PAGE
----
Can We Trust Chris Ivory in Fantasy Football?
Itâ€™s the backbone of every good relationship. Whether itâ€™s with a spouse, a business partner, or a roommate, unyielding trust almost always ensures success.
The same can be said for fantasy football. As owners, we are constantly looking for players we can trust.
If you are willing to start a player regardless of matchup, trends, projections, weather, or any other narrative, thatâ€™s trust.
In recent years, it has become increasingly more difficult to trust running backs in the NFL. From 2000 to 2004, there were 50 running backs who logged over 300 carries in a season, an average of 10 per year.
From 2010 2014, only 18 running backs were handed the rock over 300 times, an average of 3.6 per year. A drastic dropoff, to say the least.
The 2015 season is no different. Entering week 7, only 4 running backs are on pace to carry the ball 300 times.
Of those four, Chris Ivory (6â€™0â€, 220 pounds) is the only one who has never logged a 300-carry season. In fact, Ivoryâ€™s career high for carries came last season with the Jets, when he was handed the ball only 198 times.
There just aren't as many trustworthy running backs from a volume standpoint as there were 15 years ago. When we find one, we hold on for dear life. Try asking your leagueâ€™s Leâ€™Veon Bell owner about a trade; I can hear them laughing from here.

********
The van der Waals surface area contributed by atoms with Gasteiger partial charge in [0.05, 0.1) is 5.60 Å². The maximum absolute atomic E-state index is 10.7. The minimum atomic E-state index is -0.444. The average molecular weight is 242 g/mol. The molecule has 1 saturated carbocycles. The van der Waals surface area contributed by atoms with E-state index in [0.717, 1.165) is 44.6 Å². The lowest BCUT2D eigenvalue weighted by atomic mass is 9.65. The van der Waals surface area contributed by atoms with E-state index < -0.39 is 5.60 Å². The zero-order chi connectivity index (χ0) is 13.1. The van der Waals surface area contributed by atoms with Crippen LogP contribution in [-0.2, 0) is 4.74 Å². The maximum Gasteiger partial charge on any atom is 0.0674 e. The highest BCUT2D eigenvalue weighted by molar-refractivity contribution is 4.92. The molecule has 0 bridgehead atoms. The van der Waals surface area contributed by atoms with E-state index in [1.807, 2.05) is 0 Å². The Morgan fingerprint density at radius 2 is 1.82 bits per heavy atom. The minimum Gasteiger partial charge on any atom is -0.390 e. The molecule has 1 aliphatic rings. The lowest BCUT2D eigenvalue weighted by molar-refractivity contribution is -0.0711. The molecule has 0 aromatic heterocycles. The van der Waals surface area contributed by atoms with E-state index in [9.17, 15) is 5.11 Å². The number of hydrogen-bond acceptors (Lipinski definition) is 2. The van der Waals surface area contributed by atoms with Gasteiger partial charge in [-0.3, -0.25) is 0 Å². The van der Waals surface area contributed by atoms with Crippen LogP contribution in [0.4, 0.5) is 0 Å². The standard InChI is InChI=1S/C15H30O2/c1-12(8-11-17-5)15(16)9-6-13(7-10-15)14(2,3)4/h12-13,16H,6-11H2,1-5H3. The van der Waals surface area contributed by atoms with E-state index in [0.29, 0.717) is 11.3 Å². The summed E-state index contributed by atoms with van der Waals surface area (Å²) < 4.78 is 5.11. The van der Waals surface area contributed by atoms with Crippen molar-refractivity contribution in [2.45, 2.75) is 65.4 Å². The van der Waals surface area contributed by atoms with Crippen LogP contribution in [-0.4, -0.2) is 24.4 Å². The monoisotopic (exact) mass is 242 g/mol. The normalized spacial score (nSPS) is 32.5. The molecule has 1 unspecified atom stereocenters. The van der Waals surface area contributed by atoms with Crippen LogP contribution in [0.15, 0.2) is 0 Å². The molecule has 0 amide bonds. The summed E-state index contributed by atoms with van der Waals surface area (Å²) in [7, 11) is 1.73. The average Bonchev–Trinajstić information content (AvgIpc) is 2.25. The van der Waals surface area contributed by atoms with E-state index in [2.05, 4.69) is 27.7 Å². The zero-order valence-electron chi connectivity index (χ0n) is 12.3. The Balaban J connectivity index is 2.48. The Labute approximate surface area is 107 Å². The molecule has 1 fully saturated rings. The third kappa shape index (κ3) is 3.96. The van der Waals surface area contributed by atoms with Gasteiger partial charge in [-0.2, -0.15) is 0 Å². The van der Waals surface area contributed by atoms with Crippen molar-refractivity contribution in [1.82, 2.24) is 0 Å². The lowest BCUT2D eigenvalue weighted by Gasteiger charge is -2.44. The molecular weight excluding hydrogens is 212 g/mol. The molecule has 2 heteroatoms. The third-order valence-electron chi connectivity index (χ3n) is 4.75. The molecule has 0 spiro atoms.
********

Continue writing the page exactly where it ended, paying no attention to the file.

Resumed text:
In fantasy football, there is nothing more valuable than a trusted commodity. Has Chris Ivory done enough to earn our trust?
Season in Review
While I am not in agreement with Marshall, Chris Ivory has definitely impressed through the first third of the season. Despite playing in only four games, his raw rushing numbers and associated ranks among 28 backs with at least 60 carries jump off the screen.
|Yards per Carry||5.5||t-1*|
|Yards per Game||115||1|
His Net Expected Points (NEP) ranks are equally impressive.
NEP is our signature metric at numberFire. Using NFL data dating back to 2000, we are able to quantify a playerâ€™s ability to add or subtract from his teamâ€™s expectation to score points. NEP allows us to consider a wide variety of variables to determine a playerâ€™s true production and efficiency. More information about NEP can be found in our glossary.
Among the 28 running backs with at least 60 carries, Ivory still stacks up in terms of advanced numbers.
|Rushing NEP per play||0.13||3|
|Rushing Success Rate||47%||5|
To exemplify Ivoryâ€™s early-season dominance further, Ivory leads the league with 15 carries of 10 or more yards, per Rotoworld. Per Pro Football Focus, Ivory has gained 174 yards after first contact in the last two weeks. Heâ€™s broken 20 tackles on 89 total touches, good for a broken tackle percentage of 22.5%. For comparison, last yearâ€™s leader in broken tackle percentage was Marshawn Lynch, who averaged 27.8%, per Football Outsiders.